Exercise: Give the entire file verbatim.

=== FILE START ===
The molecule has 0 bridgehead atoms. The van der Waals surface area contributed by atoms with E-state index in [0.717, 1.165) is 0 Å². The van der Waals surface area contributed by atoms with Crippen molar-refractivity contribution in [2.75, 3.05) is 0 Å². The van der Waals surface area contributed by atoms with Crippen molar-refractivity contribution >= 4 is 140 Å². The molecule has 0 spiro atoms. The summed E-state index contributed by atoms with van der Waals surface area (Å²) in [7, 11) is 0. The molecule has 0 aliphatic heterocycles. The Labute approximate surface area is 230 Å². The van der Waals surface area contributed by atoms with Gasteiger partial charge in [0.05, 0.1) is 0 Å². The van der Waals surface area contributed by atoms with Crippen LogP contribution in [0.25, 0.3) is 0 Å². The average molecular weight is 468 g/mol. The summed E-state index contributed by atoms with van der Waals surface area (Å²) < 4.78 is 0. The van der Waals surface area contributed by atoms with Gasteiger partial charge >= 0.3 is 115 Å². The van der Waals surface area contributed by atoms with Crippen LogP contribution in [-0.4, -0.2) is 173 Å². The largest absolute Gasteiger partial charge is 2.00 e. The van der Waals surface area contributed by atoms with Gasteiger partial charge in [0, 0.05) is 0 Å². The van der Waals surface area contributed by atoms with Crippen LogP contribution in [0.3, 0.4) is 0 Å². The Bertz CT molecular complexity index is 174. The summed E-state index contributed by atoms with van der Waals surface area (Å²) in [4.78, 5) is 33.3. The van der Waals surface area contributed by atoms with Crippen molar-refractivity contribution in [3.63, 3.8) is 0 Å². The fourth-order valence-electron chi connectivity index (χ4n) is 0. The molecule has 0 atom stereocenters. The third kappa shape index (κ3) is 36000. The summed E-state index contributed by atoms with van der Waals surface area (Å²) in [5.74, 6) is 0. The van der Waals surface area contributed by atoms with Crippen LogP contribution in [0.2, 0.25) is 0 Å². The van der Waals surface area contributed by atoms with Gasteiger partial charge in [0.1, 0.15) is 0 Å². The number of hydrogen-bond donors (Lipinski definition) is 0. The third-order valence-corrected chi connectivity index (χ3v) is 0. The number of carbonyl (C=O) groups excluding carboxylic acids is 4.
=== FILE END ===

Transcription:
The molecule has 0 bridgehead atoms. The van der Waals surface area contributed by atoms with E-state index in [0.717, 1.165) is 0 Å². The van der Waals surface area contributed by atoms with Crippen molar-refractivity contribution in [2.75, 3.05) is 0 Å². The van der Waals surface area contributed by atoms with Crippen molar-refractivity contribution >= 4 is 140 Å². The molecule has 0 spiro atoms. The summed E-state index contributed by atoms with van der Waals surface area (Å²) in [7, 11) is 0. The molecule has 0 aliphatic heterocycles. The Labute approximate surface area is 230 Å². The van der Waals surface area contributed by atoms with Gasteiger partial charge in [0.05, 0.1) is 0 Å². The van der Waals surface area contributed by atoms with Crippen LogP contribution in [0.25, 0.3) is 0 Å². The average molecular weight is 468 g/mol. The summed E-state index contributed by atoms with van der Waals surface area (Å²) < 4.78 is 0. The van der Waals surface area contributed by atoms with Gasteiger partial charge >= 0.3 is 115 Å². The van der Waals surface area contributed by atoms with Crippen LogP contribution in [-0.4, -0.2) is 173 Å². The largest absolute Gasteiger partial charge is 2.00 e. The van der Waals surface area contributed by atoms with Gasteiger partial charge in [0, 0.05) is 0 Å². The van der Waals surface area contributed by atoms with Crippen LogP contribution in [0.3, 0.4) is 0 Å². The Bertz CT molecular complexity index is 174. The summed E-state index contributed by atoms with van der Waals surface area (Å²) in [4.78, 5) is 33.3. The van der Waals surface area contributed by atoms with Crippen molar-refractivity contribution in [3.63, 3.8) is 0 Å². The fourth-order valence-electron chi connectivity index (χ4n) is 0. The molecule has 0 atom stereocenters. The third kappa shape index (κ3) is 36000. The summed E-state index contributed by atoms with van der Waals surface area (Å²) in [5.74, 6) is 0. The van der Waals surface area contributed by atoms with Crippen LogP contribution in [0.2, 0.25) is 0 Å². The van der Waals surface area contributed by atoms with Gasteiger partial charge in [0.1, 0.15) is 0 Å². The number of hydrogen-bond donors (Lipinski definition) is 0. The third-order valence-corrected chi connectivity index (χ3v) is 0. The number of carbonyl (C=O) groups excluding carboxylic acids is 4.